7. Ugh, the formatting of that HadSST2 is going to be a big pain to parse in STATA. I don't suppose you can export it in the same format as GHCN (e.g. a single row would be station_id, year, jan, feb, ..., dec) for me and stick it up on

  8. Zeke:

    Brohan 06 has a method for handling the cells with both land and ocean ( not optimal but its ok ) Giss hmm ( ask nick barnes)

    Nick, reformating to GHCN would be a great idea and neat tool to add to the little package I am working on.

  9. Zeke,
    Sorry I missed this earlier. The reformatting is what the new preprocessor does, to make a combined file. I've extracted the SST part and put it on the repository as

  10. Zeke,
    On what to do with mixed land/ocean - yes, I think this is the main reason for discrepancy between mine and GISS, and could do with more investigation. I let the weighting handle it, so if there is one land, one ocean in a cell, they weight equally, which is reasonable for a single island, say. But it probably lets the land stations swamp the SST in some cases.

  11. Thanks Nick.

    Is there somewhere I can find the lat/lon associated with each of those SST "station" IDs?

  12. Zeke,
    I should have included the corresponding inventory file. I'll do that. But it starts
    7281 87.5 -177.5
    7282 87.5 -172.5
    9872 -87.5 177.5

    I should have mentioned that in that file, I've removed all data 1850-1879, and also all cells with less than 80 months of data in total. I can do a run varying those restrictions if you like.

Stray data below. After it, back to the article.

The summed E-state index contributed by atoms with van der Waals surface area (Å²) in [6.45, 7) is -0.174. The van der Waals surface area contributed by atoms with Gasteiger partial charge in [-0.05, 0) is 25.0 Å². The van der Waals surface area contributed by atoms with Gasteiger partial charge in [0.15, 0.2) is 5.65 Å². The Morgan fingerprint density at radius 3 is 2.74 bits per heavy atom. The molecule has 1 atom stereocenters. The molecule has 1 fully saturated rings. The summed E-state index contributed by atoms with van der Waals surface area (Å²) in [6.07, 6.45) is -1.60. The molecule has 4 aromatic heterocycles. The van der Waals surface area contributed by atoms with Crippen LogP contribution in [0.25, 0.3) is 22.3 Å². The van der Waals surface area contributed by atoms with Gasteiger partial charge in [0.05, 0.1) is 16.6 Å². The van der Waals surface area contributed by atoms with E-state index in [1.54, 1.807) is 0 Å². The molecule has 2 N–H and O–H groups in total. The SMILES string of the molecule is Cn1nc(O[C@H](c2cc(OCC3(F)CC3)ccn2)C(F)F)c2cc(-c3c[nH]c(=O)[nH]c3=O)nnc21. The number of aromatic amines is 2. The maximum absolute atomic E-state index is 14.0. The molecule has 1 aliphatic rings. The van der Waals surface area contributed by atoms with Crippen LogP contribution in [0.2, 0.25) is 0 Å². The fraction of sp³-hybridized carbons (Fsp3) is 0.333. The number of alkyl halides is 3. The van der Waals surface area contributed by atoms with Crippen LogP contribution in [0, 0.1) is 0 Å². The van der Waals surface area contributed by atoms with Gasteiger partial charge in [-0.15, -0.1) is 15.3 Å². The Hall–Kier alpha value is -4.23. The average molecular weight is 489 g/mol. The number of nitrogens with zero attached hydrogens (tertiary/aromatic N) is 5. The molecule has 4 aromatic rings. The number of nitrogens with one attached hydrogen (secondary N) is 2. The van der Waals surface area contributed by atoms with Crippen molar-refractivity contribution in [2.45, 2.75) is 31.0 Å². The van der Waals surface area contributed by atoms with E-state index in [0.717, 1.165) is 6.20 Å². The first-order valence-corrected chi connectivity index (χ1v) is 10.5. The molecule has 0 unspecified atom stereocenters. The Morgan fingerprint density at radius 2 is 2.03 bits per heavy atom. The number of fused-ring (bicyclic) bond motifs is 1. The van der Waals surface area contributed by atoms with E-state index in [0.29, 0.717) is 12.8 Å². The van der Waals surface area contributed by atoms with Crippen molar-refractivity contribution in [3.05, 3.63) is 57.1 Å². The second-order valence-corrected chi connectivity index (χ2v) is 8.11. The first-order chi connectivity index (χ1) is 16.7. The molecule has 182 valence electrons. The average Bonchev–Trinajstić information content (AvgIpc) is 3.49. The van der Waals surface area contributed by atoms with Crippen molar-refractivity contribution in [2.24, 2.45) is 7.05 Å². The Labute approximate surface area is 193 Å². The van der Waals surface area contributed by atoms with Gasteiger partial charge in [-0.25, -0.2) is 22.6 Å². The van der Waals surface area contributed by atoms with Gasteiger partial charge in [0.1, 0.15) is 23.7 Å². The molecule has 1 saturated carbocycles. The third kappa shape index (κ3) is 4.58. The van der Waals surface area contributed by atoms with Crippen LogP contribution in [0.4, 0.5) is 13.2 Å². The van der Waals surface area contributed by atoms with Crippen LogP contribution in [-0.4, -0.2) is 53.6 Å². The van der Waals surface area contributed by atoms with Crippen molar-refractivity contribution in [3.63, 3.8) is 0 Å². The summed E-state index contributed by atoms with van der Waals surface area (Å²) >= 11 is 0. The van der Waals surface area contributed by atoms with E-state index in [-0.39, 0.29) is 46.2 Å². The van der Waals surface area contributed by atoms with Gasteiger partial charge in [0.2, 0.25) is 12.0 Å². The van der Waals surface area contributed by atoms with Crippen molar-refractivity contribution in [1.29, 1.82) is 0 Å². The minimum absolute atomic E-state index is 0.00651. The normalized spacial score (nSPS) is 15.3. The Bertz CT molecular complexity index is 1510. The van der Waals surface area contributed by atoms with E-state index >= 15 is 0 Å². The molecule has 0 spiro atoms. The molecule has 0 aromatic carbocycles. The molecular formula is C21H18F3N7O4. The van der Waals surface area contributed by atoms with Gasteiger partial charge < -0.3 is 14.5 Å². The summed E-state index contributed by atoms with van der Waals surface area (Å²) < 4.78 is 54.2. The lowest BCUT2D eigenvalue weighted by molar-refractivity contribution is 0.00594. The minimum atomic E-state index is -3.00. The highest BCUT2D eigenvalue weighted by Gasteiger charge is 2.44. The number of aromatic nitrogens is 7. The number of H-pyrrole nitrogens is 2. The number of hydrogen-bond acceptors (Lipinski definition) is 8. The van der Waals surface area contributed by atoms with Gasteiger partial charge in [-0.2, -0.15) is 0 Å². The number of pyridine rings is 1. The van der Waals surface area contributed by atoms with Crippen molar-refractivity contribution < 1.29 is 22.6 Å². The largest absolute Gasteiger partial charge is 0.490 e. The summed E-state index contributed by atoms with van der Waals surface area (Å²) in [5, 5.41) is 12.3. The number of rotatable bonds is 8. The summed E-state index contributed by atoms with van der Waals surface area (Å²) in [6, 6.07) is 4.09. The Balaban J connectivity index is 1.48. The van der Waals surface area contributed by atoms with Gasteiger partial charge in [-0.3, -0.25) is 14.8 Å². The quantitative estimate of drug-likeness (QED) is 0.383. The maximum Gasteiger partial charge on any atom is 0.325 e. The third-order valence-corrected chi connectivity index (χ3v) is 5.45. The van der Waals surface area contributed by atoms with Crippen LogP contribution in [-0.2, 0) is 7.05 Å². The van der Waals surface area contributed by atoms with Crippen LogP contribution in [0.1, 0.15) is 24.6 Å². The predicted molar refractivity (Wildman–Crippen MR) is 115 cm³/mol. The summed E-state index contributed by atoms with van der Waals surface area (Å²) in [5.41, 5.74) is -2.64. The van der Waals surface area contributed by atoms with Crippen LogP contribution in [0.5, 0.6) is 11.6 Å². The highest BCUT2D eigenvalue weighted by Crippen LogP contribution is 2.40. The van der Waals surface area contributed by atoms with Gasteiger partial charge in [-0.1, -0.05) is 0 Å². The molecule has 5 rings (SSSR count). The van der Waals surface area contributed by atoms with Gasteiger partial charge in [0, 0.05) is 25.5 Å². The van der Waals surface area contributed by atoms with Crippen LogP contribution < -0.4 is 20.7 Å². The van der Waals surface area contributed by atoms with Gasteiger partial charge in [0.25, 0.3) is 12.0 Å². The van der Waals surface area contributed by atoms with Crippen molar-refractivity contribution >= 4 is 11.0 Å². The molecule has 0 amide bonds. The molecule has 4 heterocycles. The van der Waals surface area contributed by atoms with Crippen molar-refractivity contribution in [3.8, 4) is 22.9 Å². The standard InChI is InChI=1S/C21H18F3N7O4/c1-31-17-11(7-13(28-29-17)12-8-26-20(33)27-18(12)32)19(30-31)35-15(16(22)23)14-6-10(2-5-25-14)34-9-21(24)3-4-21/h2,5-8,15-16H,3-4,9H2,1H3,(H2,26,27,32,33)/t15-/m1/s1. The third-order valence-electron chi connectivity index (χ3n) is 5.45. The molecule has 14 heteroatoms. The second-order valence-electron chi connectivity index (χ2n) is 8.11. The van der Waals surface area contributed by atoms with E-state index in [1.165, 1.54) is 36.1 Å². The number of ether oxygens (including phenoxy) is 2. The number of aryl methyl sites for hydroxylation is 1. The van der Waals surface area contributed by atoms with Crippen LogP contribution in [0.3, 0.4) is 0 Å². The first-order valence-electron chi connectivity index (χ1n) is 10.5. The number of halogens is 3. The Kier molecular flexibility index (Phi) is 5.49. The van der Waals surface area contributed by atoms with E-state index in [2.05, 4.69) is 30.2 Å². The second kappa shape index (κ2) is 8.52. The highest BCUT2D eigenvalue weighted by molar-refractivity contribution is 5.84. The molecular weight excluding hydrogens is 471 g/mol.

13. ya Nick, see brohan 06 for the CRU weighting scheme. Roman and I have discussed it on a few occasions.

  14. Steven,
    B doesn't really give a scheme. He says how you should combine them knowing the errors, but I don't have that information, and neither I think did he. His bottom line is that it doesn't have much effect on the large scake averages and not much trouble is justified. That's my experience too. I tried upping the sea cell weightings by a factor of five, and it made no perceptible difference.

    I discrepancy I have with GISS and Had is less than what they have with each other (I'm closer to Had), so no ideal agreement is possible.

  15. Nick,

    The modified.inv file seems to have ocean station ids in the form 0001-2592 while the SST file has ids from 7389 to 9728. Can I just map 7389 to 0001 and go from there?

  16. Cool Thanks Nick, one thing thats nice about having your own code is being able to address theoretical questions ( best way to weight ) with practical approaches.. try different weightings and see if it matters or not.

  17. Zeke,
    My system is that the numbers in the "station numbers" in the data file are pointers to lines in the .inv file. There are 7280 land stations, and the sea stations then continue from 7281 to 9872. At both ends, a lot of icy cells have no data - they needs 80 months to appear in the data file (that's adjustable). I don't currently use the sea station ID's in the .inv file for anything.

  18. Zeke - did you find the modified.inv zip in the dropio? That's the file that the data file is pointing to.

  19. This comment has been removed by the author.

  20. Ahh, pointers to the line number. Tricky!

  21. hey nick,

    have you ever used sweave? if you do a write up Sweave would be cool.

  22. Steven,
    Yes, sweave might help - I use Latex. Currently I mainly go straight from R to html, where Sweave doesn't seem to help - dunno why not.

  23. When I get a chance I'll look into it.

  24. Zeke,
    I've discovered that the file I sent had an error in the dating. What I had recorded as 1881 should have been 1880. And since I only went to 2009 (I thought), in fact 2009 data is missing.

    It doesn't make a big difference, but I've put a replacement on the It also includes the fairly small amount of 2010 data.

    It's in the V1.4 style, where cells that don't have data (eg land) aren't included in the inventory. My latest V1.4 post shows the map of the stations.